Hi Demian, great post. I really appreciate the way you structured the post – simple, easy to understand, and a delight to read. The 13 questions are a qreat way to start building a strategy from. Apart from measuring the results, I find it very important to really take time to analyze the data and optimize content accordingly. I only started getting good results when I put more emphasis on analyzing the results. Thanks for the helpful post, shared it with colleagues.

There are as many types of content marketing as there are types of content--far too many to cover here. My intent is to give you an introduction to content marketing and get you thinking like a content marketer so you’ll see the opportunities all around you. Soon you’ll be coming up with 50 content marketing ideas every day. You won’t be able to stop seeing opportunities to create content. Here are five examples to help your mind start percolating.
My husband was in this camp until he told me about a newsletter that covers trends affecting financial markets. He looks forward to receiving it each day. He explained that the newsletters didn’t have anything to do with the funds the broker was selling, but the information was solid and valuable – and it was useful research for the investments he makes.

Tiffany’s tumblr page manages to capture the essence of the brand in its entirety. Content on the page communicates the emotion behind a Tiffany purchase along with the allure of its rich legacy. Each post is crafted to express the sense of exclusivity that comes with owning a Tiffany trinket. Tiffany & Co. has crafted a place for itself in the modern fairytale. Their content subliminally translates the same message.

In the ‘modern’ approach of content marketing, where more people look at the role of content in branding, reach, engagement, social and SEO. especially in a pure branding, reach and engagement approach, organizations look less at buyer personas but rather at audiences. Nevertheless, such a view requires a content marketing strategy as well. Unless your company lives from website traffic, a pure publishing model without an overall strategy makes no sense. It’s also advisable to not look at content marketing from the pure social and search context.


With its #GEInstaWalk campaign, GE invited six Instagram influencers and a few fans to tour their manufacturing facilities and share their experiences. These individuals would take and upload photos using the hashtag #GEInstaWalk for all to see. In the end, these individuals provided a unique look at what it’s like behind-the-scenes at General Electric.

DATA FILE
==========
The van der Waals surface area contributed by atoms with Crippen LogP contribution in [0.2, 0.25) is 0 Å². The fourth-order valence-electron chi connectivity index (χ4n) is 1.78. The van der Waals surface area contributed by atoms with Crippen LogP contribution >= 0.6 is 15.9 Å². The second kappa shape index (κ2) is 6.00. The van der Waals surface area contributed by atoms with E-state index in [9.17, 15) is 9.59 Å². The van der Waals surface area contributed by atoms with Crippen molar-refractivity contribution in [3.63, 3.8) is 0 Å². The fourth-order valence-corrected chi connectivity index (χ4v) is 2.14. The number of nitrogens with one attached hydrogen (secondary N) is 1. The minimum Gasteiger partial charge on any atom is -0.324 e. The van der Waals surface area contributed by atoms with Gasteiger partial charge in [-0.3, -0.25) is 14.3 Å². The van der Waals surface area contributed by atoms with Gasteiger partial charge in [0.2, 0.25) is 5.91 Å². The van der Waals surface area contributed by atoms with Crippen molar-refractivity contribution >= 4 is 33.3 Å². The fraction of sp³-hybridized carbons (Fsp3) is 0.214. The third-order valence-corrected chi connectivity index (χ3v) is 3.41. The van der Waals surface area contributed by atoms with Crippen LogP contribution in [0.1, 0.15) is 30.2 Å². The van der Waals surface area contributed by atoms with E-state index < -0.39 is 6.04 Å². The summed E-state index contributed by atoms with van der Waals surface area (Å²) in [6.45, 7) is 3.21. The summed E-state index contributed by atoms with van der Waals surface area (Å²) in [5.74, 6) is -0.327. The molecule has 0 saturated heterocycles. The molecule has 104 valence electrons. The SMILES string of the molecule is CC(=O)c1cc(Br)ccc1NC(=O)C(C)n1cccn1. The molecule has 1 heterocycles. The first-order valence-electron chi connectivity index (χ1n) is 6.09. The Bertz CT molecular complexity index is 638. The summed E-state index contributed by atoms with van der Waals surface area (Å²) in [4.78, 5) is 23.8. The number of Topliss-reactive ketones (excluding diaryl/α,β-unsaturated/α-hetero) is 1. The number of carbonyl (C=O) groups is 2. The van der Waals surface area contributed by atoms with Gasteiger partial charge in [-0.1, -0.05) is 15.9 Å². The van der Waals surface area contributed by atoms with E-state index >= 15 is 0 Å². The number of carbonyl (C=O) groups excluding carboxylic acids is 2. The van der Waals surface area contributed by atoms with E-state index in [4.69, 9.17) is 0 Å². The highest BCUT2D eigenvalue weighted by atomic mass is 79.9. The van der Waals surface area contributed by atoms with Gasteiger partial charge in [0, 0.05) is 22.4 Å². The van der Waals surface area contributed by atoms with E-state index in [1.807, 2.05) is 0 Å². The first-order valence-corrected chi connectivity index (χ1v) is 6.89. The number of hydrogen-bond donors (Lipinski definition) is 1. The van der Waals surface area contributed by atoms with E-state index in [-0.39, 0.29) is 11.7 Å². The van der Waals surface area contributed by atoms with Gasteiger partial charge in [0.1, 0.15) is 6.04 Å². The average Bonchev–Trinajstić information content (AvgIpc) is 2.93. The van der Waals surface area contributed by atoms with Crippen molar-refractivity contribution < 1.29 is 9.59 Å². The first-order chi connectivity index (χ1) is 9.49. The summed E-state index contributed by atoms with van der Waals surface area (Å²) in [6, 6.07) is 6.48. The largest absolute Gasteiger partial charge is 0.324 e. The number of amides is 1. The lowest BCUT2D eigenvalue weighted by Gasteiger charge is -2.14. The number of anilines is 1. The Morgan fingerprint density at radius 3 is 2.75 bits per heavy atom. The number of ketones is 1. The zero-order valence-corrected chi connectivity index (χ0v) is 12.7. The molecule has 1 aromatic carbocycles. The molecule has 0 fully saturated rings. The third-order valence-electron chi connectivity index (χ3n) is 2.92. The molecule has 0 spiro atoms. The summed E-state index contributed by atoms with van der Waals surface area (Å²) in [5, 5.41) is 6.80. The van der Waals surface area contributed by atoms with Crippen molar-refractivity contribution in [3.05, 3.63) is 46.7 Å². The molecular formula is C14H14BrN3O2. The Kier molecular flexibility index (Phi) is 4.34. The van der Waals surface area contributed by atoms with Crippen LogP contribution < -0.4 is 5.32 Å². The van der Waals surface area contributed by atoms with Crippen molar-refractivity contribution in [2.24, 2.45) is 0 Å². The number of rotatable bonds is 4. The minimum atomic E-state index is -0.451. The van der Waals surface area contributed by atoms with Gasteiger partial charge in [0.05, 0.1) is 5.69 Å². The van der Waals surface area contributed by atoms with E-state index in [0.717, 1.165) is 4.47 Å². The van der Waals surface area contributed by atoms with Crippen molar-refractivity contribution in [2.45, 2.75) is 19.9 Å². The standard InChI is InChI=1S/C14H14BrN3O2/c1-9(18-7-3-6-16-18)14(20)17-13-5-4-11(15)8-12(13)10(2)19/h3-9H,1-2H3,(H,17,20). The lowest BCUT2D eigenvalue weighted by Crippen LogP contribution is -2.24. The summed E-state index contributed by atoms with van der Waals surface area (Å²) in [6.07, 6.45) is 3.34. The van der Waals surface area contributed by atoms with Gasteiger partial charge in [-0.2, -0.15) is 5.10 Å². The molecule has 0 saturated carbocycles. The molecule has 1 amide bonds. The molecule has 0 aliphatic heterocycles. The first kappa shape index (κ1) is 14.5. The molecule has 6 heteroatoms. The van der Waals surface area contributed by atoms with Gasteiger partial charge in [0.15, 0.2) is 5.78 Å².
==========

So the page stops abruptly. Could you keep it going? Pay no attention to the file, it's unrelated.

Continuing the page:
Chanel uses content to essay its rich legacy to the audience. None of their stories are about the user or the customer. Rather, they’re about the elusive charm that Coco Chanel translated to all her products. By revealing slivers of the brand, it makes users believe that they’re part of an exclusive club where limited, veiled access itself is a privilege.
Use pivot tables to your advantage here. If you haven't learned how to use them before, now would be a wonderful time (here's a pretty decent video primer). They're a wonderfully powerful tool for this sort of data analysis, allowing you to compare large sets of data to each other. With a bit of skill, you can make Excel (or Google Spreadsheets) do the hard work for you, giving you (for example) a list of the average traffic for each topic category you'd assigned.
Use pivot tables to your advantage here. If you haven't learned how to use them before, now would be a wonderful time (here's a pretty decent video primer). They're a wonderfully powerful tool for this sort of data analysis, allowing you to compare large sets of data to each other. With a bit of skill, you can make Excel (or Google Spreadsheets) do the hard work for you, giving you (for example) a list of the average traffic for each topic category you'd assigned.
I use a combination of personal branding, consistent social audience building, and support in creating authentic and ongoing thought leadership content. I’ve done it for myself. I’ve done it for the companies I’ve worked for. I’ve helped activate hundreds, even thousands of thought leaders to tell better stories. I’ve done it for numerous clients. And I can do it for you. 
If you don't have the resources to devote to regularly producing great content, try focusing on what's known as "evergreen" content, which is less timely and requires less upkeep but can serve as a great industry reference. One great example we've had here at Moz is the Google Algorithm Change History. This began as a place for Dr. Pete Meyers to keep track of various updates from Google, mostly for his own use. As he continued adding to it, bit by bit, it became a go-to resource for anyone looking to learn about shifts in the search results. With minimal upkeep, the page has attracted more than 1.7 million views since it launched in 2011.
Makes sense, since the company produces 12 hours of live video per day, streaming real-life classes to homes across the country, on-demand. It’s how it keeps people coming back for more, by consistently providing something new to look forward to and actively engage in. With close-up videos of instructors – many of whom have risen to fame and actively promote the brand on social media -addressing at-home riders by name while calling out personalized encouragement, the content is nothing if not engaging.
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